The Montana Robe Company


Montana company making local luxury handmade robes. We love robes, but as we grow our company we look forward to sharing exciting milestones and developments along the way… in addition to our (and your) stories, testimonials and encounters.

Posts in Sustainability
Our Mission: To make amazing robes.

Choosing the fabrics for this Fall collection wasn’t easy. As we reviewed various suppliers from around the world, evaluated their pricing, quality, durability and longevity we have finally found fabrics worthy of our Robe Company mission - to make amazing robes.

For many of you following our story, you may be surprised with the selection of polyester minky fleece for the lining. After washing, wearing, using and sharing alternative lining fabrics, minky fleece was pretty unanimously the favorite lining fabric. With comments of “it’s like velvet” and “softer than a baby” it’s hard to disagree with its luxuriousness. For now.

Although we’re thankful for our partnership with Ambercycle to recycle our cut scraps and recycled robe linings, it will be pretty awesome to make the switch. Eventually.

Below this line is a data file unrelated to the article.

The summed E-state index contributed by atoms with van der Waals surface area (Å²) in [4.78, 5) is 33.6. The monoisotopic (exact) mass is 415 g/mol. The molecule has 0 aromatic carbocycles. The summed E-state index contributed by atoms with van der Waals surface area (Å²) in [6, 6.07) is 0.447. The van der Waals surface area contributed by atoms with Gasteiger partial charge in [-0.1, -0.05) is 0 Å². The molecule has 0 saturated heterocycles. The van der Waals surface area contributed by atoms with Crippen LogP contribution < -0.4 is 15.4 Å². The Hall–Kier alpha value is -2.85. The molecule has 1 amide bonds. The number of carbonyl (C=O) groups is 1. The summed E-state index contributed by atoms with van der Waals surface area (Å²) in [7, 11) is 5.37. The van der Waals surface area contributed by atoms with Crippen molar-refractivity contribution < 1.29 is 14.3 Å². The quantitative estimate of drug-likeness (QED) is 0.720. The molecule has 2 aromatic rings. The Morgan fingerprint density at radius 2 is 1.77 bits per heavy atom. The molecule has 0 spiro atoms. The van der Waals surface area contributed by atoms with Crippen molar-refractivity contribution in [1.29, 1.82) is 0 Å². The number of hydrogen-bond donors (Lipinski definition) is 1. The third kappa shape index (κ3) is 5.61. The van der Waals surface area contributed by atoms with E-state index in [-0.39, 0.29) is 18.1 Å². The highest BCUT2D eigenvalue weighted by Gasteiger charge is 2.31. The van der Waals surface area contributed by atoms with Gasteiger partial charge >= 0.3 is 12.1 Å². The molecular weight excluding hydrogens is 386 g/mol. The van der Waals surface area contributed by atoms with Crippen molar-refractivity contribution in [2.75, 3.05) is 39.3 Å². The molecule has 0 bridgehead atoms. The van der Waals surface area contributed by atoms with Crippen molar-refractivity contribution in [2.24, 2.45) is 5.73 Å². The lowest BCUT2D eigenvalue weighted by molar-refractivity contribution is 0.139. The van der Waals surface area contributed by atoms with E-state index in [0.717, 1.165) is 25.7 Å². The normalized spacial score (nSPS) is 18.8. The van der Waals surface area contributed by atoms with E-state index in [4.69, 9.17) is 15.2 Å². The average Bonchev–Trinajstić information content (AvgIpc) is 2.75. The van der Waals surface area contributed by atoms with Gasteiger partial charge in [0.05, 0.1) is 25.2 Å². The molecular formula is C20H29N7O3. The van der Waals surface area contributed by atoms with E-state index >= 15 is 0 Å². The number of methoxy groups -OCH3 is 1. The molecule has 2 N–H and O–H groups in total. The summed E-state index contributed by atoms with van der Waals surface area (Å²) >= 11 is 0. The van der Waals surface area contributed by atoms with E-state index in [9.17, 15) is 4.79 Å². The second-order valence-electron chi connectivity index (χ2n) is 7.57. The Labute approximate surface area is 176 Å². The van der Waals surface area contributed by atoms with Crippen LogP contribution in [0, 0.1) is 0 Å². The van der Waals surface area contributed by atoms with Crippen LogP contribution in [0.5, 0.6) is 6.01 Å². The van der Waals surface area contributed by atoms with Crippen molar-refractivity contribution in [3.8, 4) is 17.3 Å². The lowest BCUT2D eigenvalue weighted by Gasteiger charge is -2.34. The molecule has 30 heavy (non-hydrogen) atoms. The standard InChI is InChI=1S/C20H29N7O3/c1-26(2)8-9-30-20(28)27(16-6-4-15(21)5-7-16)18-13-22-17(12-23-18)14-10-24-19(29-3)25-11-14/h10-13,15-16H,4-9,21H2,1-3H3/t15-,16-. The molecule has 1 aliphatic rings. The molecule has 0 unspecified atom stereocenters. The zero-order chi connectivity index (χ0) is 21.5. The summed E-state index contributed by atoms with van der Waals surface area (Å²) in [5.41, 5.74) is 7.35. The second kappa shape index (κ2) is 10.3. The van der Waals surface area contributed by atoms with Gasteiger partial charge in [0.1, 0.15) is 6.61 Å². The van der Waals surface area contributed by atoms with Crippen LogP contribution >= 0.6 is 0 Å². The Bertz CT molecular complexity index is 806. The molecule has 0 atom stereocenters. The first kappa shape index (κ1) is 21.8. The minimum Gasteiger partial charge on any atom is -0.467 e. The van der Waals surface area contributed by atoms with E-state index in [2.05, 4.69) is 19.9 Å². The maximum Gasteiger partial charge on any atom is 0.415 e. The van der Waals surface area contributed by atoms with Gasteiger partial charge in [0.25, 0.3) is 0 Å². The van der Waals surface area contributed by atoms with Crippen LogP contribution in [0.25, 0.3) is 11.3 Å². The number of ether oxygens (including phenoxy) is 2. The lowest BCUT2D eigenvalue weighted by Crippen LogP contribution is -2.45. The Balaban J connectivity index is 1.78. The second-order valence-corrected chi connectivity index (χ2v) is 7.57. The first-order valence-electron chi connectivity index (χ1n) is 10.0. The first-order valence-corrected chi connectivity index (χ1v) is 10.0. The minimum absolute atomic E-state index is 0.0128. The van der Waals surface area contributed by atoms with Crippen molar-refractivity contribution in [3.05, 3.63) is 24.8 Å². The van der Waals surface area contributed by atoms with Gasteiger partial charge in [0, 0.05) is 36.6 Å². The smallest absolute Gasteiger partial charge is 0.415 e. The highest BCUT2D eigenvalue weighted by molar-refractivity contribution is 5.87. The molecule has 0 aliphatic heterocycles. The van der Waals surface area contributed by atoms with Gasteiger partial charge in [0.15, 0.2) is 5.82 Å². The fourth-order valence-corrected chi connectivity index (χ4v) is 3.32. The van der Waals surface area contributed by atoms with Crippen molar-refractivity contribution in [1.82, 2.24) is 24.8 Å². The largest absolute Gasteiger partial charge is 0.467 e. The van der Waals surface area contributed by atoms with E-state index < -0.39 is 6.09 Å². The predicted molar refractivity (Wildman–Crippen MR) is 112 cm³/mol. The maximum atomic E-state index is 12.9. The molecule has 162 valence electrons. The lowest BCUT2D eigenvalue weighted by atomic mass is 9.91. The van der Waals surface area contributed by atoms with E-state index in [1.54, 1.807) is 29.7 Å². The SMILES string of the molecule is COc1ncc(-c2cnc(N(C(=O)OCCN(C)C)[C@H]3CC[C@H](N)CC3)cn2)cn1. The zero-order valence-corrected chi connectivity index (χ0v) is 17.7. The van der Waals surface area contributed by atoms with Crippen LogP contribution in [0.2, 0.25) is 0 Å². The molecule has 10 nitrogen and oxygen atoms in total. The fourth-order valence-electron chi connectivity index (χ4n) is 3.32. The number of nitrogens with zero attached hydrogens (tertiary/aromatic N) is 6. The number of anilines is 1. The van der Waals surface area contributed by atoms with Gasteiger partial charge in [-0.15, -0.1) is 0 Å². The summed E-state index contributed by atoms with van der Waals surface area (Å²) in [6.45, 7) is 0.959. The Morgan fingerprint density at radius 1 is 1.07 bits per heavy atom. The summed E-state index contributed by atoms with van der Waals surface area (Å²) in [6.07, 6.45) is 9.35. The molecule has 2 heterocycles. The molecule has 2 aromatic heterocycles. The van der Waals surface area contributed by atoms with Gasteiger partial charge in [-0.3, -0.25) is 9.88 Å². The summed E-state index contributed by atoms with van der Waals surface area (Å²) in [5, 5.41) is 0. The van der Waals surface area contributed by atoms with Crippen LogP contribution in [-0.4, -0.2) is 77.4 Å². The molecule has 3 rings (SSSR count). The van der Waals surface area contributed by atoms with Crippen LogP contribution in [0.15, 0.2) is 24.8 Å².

Why not transition everything now? Well, our mission is to make amazing robes. And RIGHT NOW the most amazing fabrics available to make these amazing robes is the minky fleece. Someday, we look forward to this all changing and will continue testing these sustainable fibers in our robes to be ready to launch out.

But what if you want a sustainable robe? We’ve setup our products so you can order these various robes with a custom Bamboo Fleece lining instead of the minky fleece. If you select this Custom size at checkout and email us your request we’ll be happy to substitute it for you.

Hemp for Victory

for any readers who currently own (or are wearing) a hemp robe right now, I don’t need to explain why hemp is an amazing fiber. But it’s history is not always so positive and confident. To begin, here are some of the reasons we love hemp and see it as an amazing fiber:

  • Three times stronger than cotton.

  • Good abrasion resistance/very durable.

  • Anti-microbial and UV resistance.